The transitory nature of Twitter makes it difficult to tell stories, whether fictional or otherwise. While there are tools (ScribbleLive, CoverItLive, Storify) to collect tweets, an editor is required to aggregate the work.
In the example of Elliot Holt’s #TwitterFiction [sic] project, the story is narrated by three characters, each with their own Twitter handle. Indeed, the permalinks to Holt's tweets are not active anymore, so the story only exists in its aggregated form.
|A screenshot of Holt's story on Penguin Press' Storify.|
Holt’s story was part of the Twitter Fiction Festival and hosted by Penguin Press. In the finished project, an editor from Penguin has aggregated the content into a Storify page. Should the editor be getting credit for their role in the story’s creation?
I agree with Slate’s David Pierce that:
"In most ways, the Story Time Twitter reading experience is awful. You’re waiting for tweets, as the author painstakingly tries to contort a long story into some indeterminate number of 140-character chunks. Tweets get lost in your timeline unless you’re vigilantly paying attention.”
Though I'm a transliterate reader, I find it difficult to follow a narrative without an aggregated story. Therefore, Twitter fiction presents a problem of accessibility: not all readers have the time/means to enjoy the story live. Typically, I tune into the Twitter story well after it has unfolded. Take for example, the tale of Aziah King (NSFW). I would venture that this aggregation is counter to Twitter’s nature as a place for brief texts written quickly in a casual manner.
As Rita King puts it, "Twitter story experiments aren’t shackled by the linear requirements of paper”. Though I applaud the progressive nature of Twitter stories, I still cling to narratives in print. This recalls our reading of How the Page Matters by Bonnie Mak. To me, the stories still ends at “the edges of the cognitive space” of the page (p. 13).
In Andrew Fitzgerald’s TED talk "Adventures in Twitter fiction", he provides an intriguing graphic of Twitter interactions. This web is so wide, it is impossible to extricate any one user or story.
Reviewing @magicandrew 's TED talk https://t.co/PwQjs4xzN5 Fascinated by graph of verified #twitter users #NMN pic.twitter.com/ZLhoNzXiiG— Gwyneth Dunsford (@gwynduns) January 27, 2016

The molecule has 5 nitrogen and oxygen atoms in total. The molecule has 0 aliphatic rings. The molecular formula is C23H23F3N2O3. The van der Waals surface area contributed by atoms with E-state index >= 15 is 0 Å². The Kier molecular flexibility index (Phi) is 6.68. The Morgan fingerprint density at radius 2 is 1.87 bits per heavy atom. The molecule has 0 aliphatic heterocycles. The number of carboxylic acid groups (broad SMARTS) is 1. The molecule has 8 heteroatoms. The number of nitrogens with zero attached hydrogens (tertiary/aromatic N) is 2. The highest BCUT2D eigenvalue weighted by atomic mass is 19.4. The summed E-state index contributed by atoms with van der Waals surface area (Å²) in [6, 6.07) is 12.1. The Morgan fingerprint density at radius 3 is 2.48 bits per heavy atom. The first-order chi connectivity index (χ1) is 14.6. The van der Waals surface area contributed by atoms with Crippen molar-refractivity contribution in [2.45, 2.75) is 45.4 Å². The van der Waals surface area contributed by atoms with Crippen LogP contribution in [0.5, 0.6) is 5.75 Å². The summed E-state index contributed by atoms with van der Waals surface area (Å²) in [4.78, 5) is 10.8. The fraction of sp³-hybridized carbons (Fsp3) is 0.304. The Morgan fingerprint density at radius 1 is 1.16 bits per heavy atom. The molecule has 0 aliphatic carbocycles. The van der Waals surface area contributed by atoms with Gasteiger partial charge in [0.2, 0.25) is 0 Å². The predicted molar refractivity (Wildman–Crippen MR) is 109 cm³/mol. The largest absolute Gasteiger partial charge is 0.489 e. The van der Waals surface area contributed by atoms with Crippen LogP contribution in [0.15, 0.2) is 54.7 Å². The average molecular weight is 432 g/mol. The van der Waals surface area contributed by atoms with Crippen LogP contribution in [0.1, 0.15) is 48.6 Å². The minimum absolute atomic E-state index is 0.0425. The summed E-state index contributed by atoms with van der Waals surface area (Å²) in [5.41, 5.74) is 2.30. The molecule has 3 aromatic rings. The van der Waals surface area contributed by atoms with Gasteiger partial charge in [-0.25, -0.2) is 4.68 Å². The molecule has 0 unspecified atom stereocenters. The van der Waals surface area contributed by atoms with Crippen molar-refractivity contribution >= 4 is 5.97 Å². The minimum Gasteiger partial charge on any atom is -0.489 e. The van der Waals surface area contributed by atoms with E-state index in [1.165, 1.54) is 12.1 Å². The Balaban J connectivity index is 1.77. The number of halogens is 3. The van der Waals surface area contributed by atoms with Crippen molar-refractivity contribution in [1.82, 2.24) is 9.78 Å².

I think this graphic is an apt metaphor for the multimodality of Twitter. In contrast, print fiction is distinctly one dimensional. That said, print media is innovating and expanding its boundaries.
It makes me think of the early 2000s, when newspapers tried to garner more web traffic by starting printing QR codes alongside stories. Little coded boxes would appear next to the text, encouraging readers to scan the code and connect with further information online. This technology was cumbersome at best: you had to download a separate app to read the codes. Of course, now QR codes are somewhat redundant thanks to advances in near field technology (NFC).
Holt, E. (n.d.). @ElliottHolt's #TwitterFiction Story (with image, tweets). Retrieved January 27, 2016, from https://storify.com/penguinpress/elliotholt-s-twitterfiction-story
King, R. (2013, May 22). How Twitter Is Reshaping The Future Of Storytelling. Retrieved January 27, 2016, from http://www.fastcoexist.com/1682122/how-twitter-is-reshaping-the-future-of-storytelling
Mak, B. (2011). How the page matters. Toronto: University of Toronto Press.
Pierce, D. (2016, January 22). Gather Around, Folks, for the Brilliance of Story Time Twitter. Retrieved January 27, 2016, from http://www.wired.com/2016/01/gather-around-folks-for-the-brilliance-of-story-time-twitter
Fitzgerald, A. [TED]. (2013, October 11). Andrew Fitzgerald: Adventures in Twitter fiction [video file]. Retrieved January 27, 2016, from https://www.youtube.com/watch?v=J6ZzmqDMhi0